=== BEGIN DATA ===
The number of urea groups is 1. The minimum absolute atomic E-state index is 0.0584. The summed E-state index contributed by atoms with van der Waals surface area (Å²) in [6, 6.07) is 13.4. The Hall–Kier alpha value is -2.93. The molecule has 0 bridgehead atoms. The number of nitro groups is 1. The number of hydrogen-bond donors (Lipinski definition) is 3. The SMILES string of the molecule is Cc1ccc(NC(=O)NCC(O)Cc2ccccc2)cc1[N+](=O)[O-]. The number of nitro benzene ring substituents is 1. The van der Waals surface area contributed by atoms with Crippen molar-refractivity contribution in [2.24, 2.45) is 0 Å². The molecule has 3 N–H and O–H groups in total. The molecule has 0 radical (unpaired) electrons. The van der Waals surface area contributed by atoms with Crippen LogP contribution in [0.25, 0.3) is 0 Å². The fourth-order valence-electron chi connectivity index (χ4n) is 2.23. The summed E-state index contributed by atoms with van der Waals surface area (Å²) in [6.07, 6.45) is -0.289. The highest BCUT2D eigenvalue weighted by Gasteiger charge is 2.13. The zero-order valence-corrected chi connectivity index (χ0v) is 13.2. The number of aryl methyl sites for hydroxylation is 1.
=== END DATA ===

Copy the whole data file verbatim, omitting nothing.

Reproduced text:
The number of urea groups is 1. The minimum absolute atomic E-state index is 0.0584. The summed E-state index contributed by atoms with van der Waals surface area (Å²) in [6, 6.07) is 13.4. The Hall–Kier alpha value is -2.93. The molecule has 0 bridgehead atoms. The number of nitro groups is 1. The number of hydrogen-bond donors (Lipinski definition) is 3. The SMILES string of the molecule is Cc1ccc(NC(=O)NCC(O)Cc2ccccc2)cc1[N+](=O)[O-]. The number of nitro benzene ring substituents is 1. The van der Waals surface area contributed by atoms with Crippen molar-refractivity contribution in [2.24, 2.45) is 0 Å². The molecule has 3 N–H and O–H groups in total. The molecule has 0 radical (unpaired) electrons. The van der Waals surface area contributed by atoms with Crippen LogP contribution in [0.25, 0.3) is 0 Å². The fourth-order valence-electron chi connectivity index (χ4n) is 2.23. The summed E-state index contributed by atoms with van der Waals surface area (Å²) in [6.07, 6.45) is -0.289. The highest BCUT2D eigenvalue weighted by Gasteiger charge is 2.13. The zero-order valence-corrected chi connectivity index (χ0v) is 13.2. The number of aryl methyl sites for hydroxylation is 1.